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Philosophers reflections upon Kyiv

 

One day a long-time friend of mine happened to ask me how I relate to Kyiv. On the surface of it, what can be easier if you are really in touch with your feelings and your feelings are unambiguous in this respect? With the latter being not quite the case, I had to do quite a bit of soul-searching, before I managed to come up with a palatable answer.

 

So to what extent my sensibility is still pristine and avowedly tuned in to Kyiv, to its downtown, after it has been imperceptibly imbued with the elusive beauties of Edinburgh castles so elegantly blended with the inexorable pace of modernity, and to Kyivs extensive outskirts and far-reaching woods and rills after being resolutely and unabashedly won over by a constellation of mist- and pine-trees covered shores in the lake area in England, whose exuberant verdure lies smothered and mirrored in the dormant fount of poetic creativity?

To make things clear I must say that my sensibility of a person born and raised in this city on the fabled bushy hills has not stayed unaffected by a fragrant tincture of lengthy sightseeing tours overseas. Yet, they have hardly transmuted my deep-seated affection for its endearingly familiar skylines, domes and boulevards. One proof of this comes through an analysis of my dreams about Kyiv, which I tended to have while abroad, say, in the good old England. The ever green luxury of its vegetation, especially manifest in small towns, and irresistible coziness of small, handsomely built cottages, interspersed with carefully preserved kitchen gardens, did not lose their grip on my mind even in sleep. In a night dream, I often happened to find myself in Kyiv happily chatting with my folks, only to find out later that along with my Kyivs affiliation I simultaneously belonged elsewhere, and that before I forgot I had to rush to get back to cool Britannia. Then I would wake up with a happy awareness of my extended and quite tangible stay on the British Isles. So England played the part of a post-Freudian id with all of its power of cultural attraction. But part of this id was tinged with Kyiv colours and saturated with a refreshing and invigorating breeze coming from the majestic Dnipro, and when in the former British colonies across the pond, I used to dream about Kyiv, I saw the pendulum of my unconscious moods swinging slowly but resolutely back home. Now that I have not left Kyiv for about five years, my Kyivan identity seems to have been firmly renewed and firmly established. But once in a while I have dreams about foreign lands in which, I wish, I would stay a bit longer.

In this connection I recollect a snowy evening when a friend of mine and I left the premises of a western-looking trade union centre on Maydan Nezalezhnosti central square after attending a thought-provoking lecture on sophisticated theological issues which had brought together over 15 hundred Kyivans, all of them eager to be updated on how the Orthodox church tradition accommodated change. As we walked along Khreshchatyk, I carefully listened to my friend learned comments, with my gaze roaming around and taking in the images of familiar buildings in the main street. Ive never especially enjoyed their appearance and general design, but they have always smacked nostalgically of the na?ve and artless efforts of the bygone epoch to raise something new and reassuring on the heaps of the post-war rubble. The main street seemed to have kept the flavor of my student years, and I remembered visits to the then newly opened cafes crammed with cool cats and classy chicks of the swinging sixties, Kyiv style. Incidentally, those Kyivan beatniks and hippies affectionately called it Broadway. In these recollections I find a solid reason to disagree with the highbrows who arrogantly tagged Khreshchatyk buildings gaudy and cake-like piles of bricks. There may be some truth in this acrimonious judgment, but on a beautiful winter night these buildings seen through the haze of falling snow, do look like cakes but cakes with a difference  there was the icing them too.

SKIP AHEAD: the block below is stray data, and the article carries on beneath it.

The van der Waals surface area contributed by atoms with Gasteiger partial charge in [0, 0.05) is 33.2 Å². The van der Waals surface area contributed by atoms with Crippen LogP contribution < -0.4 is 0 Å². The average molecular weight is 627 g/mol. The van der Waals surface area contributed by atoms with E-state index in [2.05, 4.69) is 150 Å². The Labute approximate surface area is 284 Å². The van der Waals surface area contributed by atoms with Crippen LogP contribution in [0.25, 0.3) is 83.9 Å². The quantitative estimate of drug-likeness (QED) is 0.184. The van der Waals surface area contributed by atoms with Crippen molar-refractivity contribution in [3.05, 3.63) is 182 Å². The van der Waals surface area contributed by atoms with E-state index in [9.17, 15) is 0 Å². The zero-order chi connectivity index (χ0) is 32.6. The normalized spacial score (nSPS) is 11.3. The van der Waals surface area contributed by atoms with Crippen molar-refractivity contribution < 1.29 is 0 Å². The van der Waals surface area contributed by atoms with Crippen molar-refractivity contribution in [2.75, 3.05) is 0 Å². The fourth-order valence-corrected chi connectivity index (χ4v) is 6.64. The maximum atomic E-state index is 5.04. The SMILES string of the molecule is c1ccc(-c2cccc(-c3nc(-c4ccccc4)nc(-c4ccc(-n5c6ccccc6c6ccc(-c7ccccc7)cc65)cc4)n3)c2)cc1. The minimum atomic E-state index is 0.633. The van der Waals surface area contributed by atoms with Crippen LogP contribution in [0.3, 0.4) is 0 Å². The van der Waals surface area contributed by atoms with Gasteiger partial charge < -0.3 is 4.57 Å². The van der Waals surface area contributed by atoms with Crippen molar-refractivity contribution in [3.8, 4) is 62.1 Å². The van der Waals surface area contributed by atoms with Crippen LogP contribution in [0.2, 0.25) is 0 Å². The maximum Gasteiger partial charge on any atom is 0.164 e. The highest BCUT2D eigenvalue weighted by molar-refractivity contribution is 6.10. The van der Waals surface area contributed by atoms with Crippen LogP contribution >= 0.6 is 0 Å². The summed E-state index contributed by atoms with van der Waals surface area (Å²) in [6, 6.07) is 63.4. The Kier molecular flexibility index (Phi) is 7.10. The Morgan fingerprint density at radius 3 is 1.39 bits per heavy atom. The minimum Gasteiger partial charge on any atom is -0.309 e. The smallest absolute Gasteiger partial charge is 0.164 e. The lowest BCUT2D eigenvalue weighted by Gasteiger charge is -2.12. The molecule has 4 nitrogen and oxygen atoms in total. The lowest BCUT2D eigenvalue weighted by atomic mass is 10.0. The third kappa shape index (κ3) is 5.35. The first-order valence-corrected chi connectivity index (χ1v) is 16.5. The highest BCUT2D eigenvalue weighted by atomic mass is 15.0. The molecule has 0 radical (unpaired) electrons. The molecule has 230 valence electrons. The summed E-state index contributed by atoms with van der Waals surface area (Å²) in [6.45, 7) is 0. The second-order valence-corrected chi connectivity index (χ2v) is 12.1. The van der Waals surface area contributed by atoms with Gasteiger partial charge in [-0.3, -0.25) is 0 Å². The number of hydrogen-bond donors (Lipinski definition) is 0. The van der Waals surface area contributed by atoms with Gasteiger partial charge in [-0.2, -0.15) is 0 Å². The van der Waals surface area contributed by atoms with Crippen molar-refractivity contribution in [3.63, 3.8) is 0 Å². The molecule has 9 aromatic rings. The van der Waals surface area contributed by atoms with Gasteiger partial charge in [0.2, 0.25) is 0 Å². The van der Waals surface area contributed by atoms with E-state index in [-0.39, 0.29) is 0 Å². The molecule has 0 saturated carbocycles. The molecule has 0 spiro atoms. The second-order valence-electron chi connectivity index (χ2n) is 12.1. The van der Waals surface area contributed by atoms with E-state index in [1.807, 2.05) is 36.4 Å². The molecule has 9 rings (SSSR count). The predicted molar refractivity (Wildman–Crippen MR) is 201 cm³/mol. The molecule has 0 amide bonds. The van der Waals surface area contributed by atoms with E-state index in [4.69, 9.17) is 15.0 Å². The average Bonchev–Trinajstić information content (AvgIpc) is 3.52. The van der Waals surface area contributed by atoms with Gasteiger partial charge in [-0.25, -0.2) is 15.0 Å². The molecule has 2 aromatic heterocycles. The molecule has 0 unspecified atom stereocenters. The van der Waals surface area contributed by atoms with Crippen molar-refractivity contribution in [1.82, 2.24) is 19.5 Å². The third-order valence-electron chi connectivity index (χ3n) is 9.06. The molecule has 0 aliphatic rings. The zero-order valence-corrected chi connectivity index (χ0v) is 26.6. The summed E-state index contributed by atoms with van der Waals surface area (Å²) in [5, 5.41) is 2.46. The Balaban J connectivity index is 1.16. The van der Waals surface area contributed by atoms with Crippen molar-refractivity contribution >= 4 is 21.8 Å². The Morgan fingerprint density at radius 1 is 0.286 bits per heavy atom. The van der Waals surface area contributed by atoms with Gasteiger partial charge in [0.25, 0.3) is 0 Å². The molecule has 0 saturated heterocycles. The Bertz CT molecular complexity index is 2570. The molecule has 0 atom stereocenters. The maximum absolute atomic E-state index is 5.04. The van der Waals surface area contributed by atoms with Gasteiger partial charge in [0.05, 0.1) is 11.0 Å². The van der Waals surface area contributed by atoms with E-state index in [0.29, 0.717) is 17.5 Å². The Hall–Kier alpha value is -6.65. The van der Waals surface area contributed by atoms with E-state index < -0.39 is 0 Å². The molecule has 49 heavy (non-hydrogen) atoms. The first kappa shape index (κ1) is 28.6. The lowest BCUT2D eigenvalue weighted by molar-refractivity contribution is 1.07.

Our walk went on placidly and slowly and soon we found ourselves approaching Besarabka, the central Kyiv market place with its around the clock sale of flowers and an increasingly burgeoning variety of exotic and local agricultural produce. From time to time conspicuous BMWs and posh jeeps would pull up to its side gate, with their passengers dropping in to do some late night shopping and get tulips for their babes. Suddenly a cone-shaped tower caught my friends attention. Hey, he exclaimed, youve been to London, you saw their Big Ben. Ive never been there and would give the world just to catch a glimpse of it. But I know it from pictures. If you could tell me, does Big Ben not look like this magnificent tower? To me the local tower did not quite look the way my friend anticipated, Id say it would, but I, not wishing to disappoint him, was not prepared to tell my friend what I really thought of it. I had every reason to wish to make him feel happy but I was not able to make myself lie. Well, there may be some remote resemblance, I murmured hesitantly.

I asked myself whether the architect meant it to look like the tower of the Houses of Parliament in London  hardly so. On that night I was almost sure I would have a dream in which Big Ben would appear, maybe even hear it chime. And it could well be that Id develop no particular desire to see Besarabka very soon again. The pendulum has swung back again.

 

By Vadim Voynov

 

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